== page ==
In John Oliver's recent tv special, Terrifying Times, he proposed that since we can no longer assure our children a bright future, the least we can do is improve on their past, e.g., by writing in Wikipedia that George W. Bush was "a conceptual artist whose thought-provoking installation entitled, '43rd Presidency,' is supposed to make us consider how terrible it would be if a man like him were ever really elected."
April 25, 2008
. . . here, is a treasure trove. E.g., the lyrics of the first song are from hansbernhardblog):
September 15, 2005The entirety of hansbernhardblog appears devoted to simply listing drugs taken mornings and evenings. Abe and Mo sing this post as heavy metal, but their stylistic range is broad.
2x500 mg Depakine
1x300 mg Neurotop
0,05 mg Thyrex
250 microgram Seretide
The subsequent songs are just as good.
P.S.: Love that hairstyle on Marisa -- really.
April 24, 2008
You may remember GRL from the Tech-Art Activism compilation in the 2007 Dallas Video Festival -- see my post here.
Here are clips from a new documentary about GRL premiering at MoMA on May 4, 2008 (via Boing Boing -- worth the click; as usual, they've blogged it well.)
UPDATE: GRL is included in a nice collection of pics of technology-influenced graffiti on WebUrbanist, here.
Ok, I'm a girl; it's easy for me to laugh . . .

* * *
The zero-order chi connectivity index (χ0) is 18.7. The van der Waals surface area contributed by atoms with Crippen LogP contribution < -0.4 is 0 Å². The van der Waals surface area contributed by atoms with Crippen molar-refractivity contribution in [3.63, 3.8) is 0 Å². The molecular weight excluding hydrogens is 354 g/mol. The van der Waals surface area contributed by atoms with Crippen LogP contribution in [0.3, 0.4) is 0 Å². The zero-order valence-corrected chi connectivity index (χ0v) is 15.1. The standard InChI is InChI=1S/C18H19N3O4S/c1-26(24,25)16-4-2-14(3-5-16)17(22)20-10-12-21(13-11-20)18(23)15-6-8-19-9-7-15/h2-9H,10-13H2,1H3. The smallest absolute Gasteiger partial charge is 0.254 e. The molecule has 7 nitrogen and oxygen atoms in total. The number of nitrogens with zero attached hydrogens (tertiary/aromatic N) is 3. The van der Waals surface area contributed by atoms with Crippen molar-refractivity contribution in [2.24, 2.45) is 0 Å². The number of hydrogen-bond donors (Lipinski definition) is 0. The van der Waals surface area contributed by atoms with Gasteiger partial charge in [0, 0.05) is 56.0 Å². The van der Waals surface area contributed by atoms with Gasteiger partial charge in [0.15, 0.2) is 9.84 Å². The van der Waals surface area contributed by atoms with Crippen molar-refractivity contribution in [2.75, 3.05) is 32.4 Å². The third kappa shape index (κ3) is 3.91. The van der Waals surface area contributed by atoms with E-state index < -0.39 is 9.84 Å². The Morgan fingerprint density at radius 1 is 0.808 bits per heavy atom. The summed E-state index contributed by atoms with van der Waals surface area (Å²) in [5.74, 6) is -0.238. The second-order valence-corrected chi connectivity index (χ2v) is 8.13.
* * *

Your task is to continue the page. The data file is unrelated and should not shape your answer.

"Purported victims [in Congo], 14 of whom were also detained by police, claimed that sorcerers simply touched them to make their genitals shrink or disappear, in what some residents said was an attempt to extort cash with the promise of a cure. [And like, how did that touching come about?] . . . .
"It's real. Just yesterday here, there was a man who was a victim. We saw. What was left was tiny," said 29-year-old Alain Kalala, who sells phone credits near a Kinshasa police station.
UPDATE: Once again, TDS covered this story several days AFTER I did -- more evidence someone there reads me (i'm kidding, but).
April 23, 2008
April 22, 2008
Me, Bart Weiss, and Dee Mitchell, co-curators of the DVF ' 08's new, new media and video art series, THE PROGRAM. Ok, yeah; in reality, I'm cuter. (Image scavenged by the superb Danette.)
As you may know, the DVF was the first in TX to show video art by Michel Auder, Matthew Barney, Paul Chan, Harun Farocki, Graffiti Research Lab, William Kentridge, Paul McCarthy, Tony Oursler, Pipilotti Rist, Martha Rosler, and Bill Viola, among many others.
This year, the new media and video art portion of the DVF will be presented separately from the rest of the Fest, in an expanded series of programs over a five-week period, with each week's work remaining on exhibit until the next week's is installed.
Nothing's set in stone yet, but it looks like there's a decent chance we'll get to show -- no, I'm afraid of jinxing it. But I will say, I'm really excited about the way the schedule's shaping up.